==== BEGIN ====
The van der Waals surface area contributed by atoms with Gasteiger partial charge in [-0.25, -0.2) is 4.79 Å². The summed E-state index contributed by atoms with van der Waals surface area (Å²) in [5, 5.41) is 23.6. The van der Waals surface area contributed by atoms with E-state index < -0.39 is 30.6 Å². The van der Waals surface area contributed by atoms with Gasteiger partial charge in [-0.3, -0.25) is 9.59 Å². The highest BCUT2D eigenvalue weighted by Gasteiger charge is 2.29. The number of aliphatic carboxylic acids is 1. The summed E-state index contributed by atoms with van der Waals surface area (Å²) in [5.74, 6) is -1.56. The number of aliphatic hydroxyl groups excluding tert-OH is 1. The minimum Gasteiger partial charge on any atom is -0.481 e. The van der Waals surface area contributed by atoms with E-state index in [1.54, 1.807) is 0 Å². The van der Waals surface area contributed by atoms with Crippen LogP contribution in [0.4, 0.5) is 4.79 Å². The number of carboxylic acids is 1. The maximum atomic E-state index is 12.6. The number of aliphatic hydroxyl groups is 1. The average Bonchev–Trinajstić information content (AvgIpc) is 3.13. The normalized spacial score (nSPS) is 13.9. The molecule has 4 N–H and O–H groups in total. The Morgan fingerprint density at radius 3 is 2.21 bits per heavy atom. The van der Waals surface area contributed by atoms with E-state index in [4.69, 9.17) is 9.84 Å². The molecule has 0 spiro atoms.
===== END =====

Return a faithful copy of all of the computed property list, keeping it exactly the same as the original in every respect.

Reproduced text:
The van der Waals surface area contributed by atoms with Gasteiger partial charge in [-0.25, -0.2) is 4.79 Å². The summed E-state index contributed by atoms with van der Waals surface area (Å²) in [5, 5.41) is 23.6. The van der Waals surface area contributed by atoms with E-state index < -0.39 is 30.6 Å². The van der Waals surface area contributed by atoms with Gasteiger partial charge in [-0.3, -0.25) is 9.59 Å². The highest BCUT2D eigenvalue weighted by Gasteiger charge is 2.29. The number of aliphatic carboxylic acids is 1. The summed E-state index contributed by atoms with van der Waals surface area (Å²) in [5.74, 6) is -1.56. The number of aliphatic hydroxyl groups excluding tert-OH is 1. The minimum Gasteiger partial charge on any atom is -0.481 e. The van der Waals surface area contributed by atoms with E-state index in [1.54, 1.807) is 0 Å². The van der Waals surface area contributed by atoms with Crippen LogP contribution in [0.4, 0.5) is 4.79 Å². The number of carboxylic acids is 1. The maximum atomic E-state index is 12.6. The number of aliphatic hydroxyl groups is 1. The average Bonchev–Trinajstić information content (AvgIpc) is 3.13. The normalized spacial score (nSPS) is 13.9. The molecule has 4 N–H and O–H groups in total. The Morgan fingerprint density at radius 3 is 2.21 bits per heavy atom. The van der Waals surface area contributed by atoms with E-state index in [4.69, 9.17) is 9.84 Å². The molecule has 0 spiro atoms.